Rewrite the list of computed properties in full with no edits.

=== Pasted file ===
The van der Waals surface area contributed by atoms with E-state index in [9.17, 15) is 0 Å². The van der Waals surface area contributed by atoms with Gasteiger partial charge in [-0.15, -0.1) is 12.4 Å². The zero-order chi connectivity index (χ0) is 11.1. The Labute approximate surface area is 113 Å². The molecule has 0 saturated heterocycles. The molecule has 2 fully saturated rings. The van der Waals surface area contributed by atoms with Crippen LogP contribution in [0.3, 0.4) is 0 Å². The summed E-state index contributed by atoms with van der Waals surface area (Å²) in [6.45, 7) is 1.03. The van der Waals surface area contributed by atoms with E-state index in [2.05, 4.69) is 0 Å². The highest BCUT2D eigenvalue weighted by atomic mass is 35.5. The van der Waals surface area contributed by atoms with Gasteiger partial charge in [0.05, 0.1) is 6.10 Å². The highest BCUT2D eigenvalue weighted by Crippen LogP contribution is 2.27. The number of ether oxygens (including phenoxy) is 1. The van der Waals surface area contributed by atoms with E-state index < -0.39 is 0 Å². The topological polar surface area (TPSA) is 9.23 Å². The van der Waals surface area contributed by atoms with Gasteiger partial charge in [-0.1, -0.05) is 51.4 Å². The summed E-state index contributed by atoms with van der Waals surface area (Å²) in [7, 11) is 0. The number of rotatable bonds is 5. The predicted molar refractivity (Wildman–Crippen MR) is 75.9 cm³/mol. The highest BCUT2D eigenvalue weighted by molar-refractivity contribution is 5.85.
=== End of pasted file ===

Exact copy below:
The van der Waals surface area contributed by atoms with E-state index in [9.17, 15) is 0 Å². The van der Waals surface area contributed by atoms with Gasteiger partial charge in [-0.15, -0.1) is 12.4 Å². The zero-order chi connectivity index (χ0) is 11.1. The Labute approximate surface area is 113 Å². The molecule has 0 saturated heterocycles. The molecule has 2 fully saturated rings. The van der Waals surface area contributed by atoms with Crippen LogP contribution in [0.3, 0.4) is 0 Å². The summed E-state index contributed by atoms with van der Waals surface area (Å²) in [6.45, 7) is 1.03. The van der Waals surface area contributed by atoms with E-state index in [2.05, 4.69) is 0 Å². The highest BCUT2D eigenvalue weighted by atomic mass is 35.5. The van der Waals surface area contributed by atoms with Gasteiger partial charge in [0.05, 0.1) is 6.10 Å². The highest BCUT2D eigenvalue weighted by Crippen LogP contribution is 2.27. The number of ether oxygens (including phenoxy) is 1. The van der Waals surface area contributed by atoms with E-state index < -0.39 is 0 Å². The topological polar surface area (TPSA) is 9.23 Å². The van der Waals surface area contributed by atoms with Gasteiger partial charge in [-0.1, -0.05) is 51.4 Å². The summed E-state index contributed by atoms with van der Waals surface area (Å²) in [7, 11) is 0. The number of rotatable bonds is 5. The predicted molar refractivity (Wildman–Crippen MR) is 75.9 cm³/mol. The highest BCUT2D eigenvalue weighted by molar-refractivity contribution is 5.85.